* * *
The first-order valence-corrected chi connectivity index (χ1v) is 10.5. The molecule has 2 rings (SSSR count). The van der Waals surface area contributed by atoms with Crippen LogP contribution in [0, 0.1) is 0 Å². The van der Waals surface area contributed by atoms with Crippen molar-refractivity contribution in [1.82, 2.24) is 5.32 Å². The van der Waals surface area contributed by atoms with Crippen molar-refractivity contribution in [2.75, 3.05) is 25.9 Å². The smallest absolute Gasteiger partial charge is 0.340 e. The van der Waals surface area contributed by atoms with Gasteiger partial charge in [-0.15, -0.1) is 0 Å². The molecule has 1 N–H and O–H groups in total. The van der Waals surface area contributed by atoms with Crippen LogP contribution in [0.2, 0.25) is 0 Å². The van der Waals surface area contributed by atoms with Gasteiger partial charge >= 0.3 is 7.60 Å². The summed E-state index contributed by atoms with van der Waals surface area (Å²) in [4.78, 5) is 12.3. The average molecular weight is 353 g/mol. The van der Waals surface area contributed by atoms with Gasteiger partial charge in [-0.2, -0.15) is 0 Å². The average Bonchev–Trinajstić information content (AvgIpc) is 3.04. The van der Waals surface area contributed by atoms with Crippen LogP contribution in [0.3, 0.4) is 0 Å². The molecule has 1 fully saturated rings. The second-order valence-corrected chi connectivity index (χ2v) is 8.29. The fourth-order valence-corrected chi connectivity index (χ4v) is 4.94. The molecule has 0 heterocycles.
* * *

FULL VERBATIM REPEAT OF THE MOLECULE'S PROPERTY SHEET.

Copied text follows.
The first-order valence-corrected chi connectivity index (χ1v) is 10.5. The molecule has 2 rings (SSSR count). The van der Waals surface area contributed by atoms with Crippen LogP contribution in [0, 0.1) is 0 Å². The van der Waals surface area contributed by atoms with Crippen molar-refractivity contribution in [1.82, 2.24) is 5.32 Å². The van der Waals surface area contributed by atoms with Crippen molar-refractivity contribution in [2.75, 3.05) is 25.9 Å². The smallest absolute Gasteiger partial charge is 0.340 e. The van der Waals surface area contributed by atoms with Gasteiger partial charge in [-0.15, -0.1) is 0 Å². The molecule has 1 N–H and O–H groups in total. The van der Waals surface area contributed by atoms with Crippen LogP contribution in [0.2, 0.25) is 0 Å². The van der Waals surface area contributed by atoms with Gasteiger partial charge >= 0.3 is 7.60 Å². The summed E-state index contributed by atoms with van der Waals surface area (Å²) in [4.78, 5) is 12.3. The average molecular weight is 353 g/mol. The van der Waals surface area contributed by atoms with Gasteiger partial charge in [-0.2, -0.15) is 0 Å². The average Bonchev–Trinajstić information content (AvgIpc) is 3.04. The van der Waals surface area contributed by atoms with Crippen LogP contribution in [0.3, 0.4) is 0 Å². The molecule has 1 fully saturated rings. The second-order valence-corrected chi connectivity index (χ2v) is 8.29. The fourth-order valence-corrected chi connectivity index (χ4v) is 4.94. The molecule has 0 heterocycles.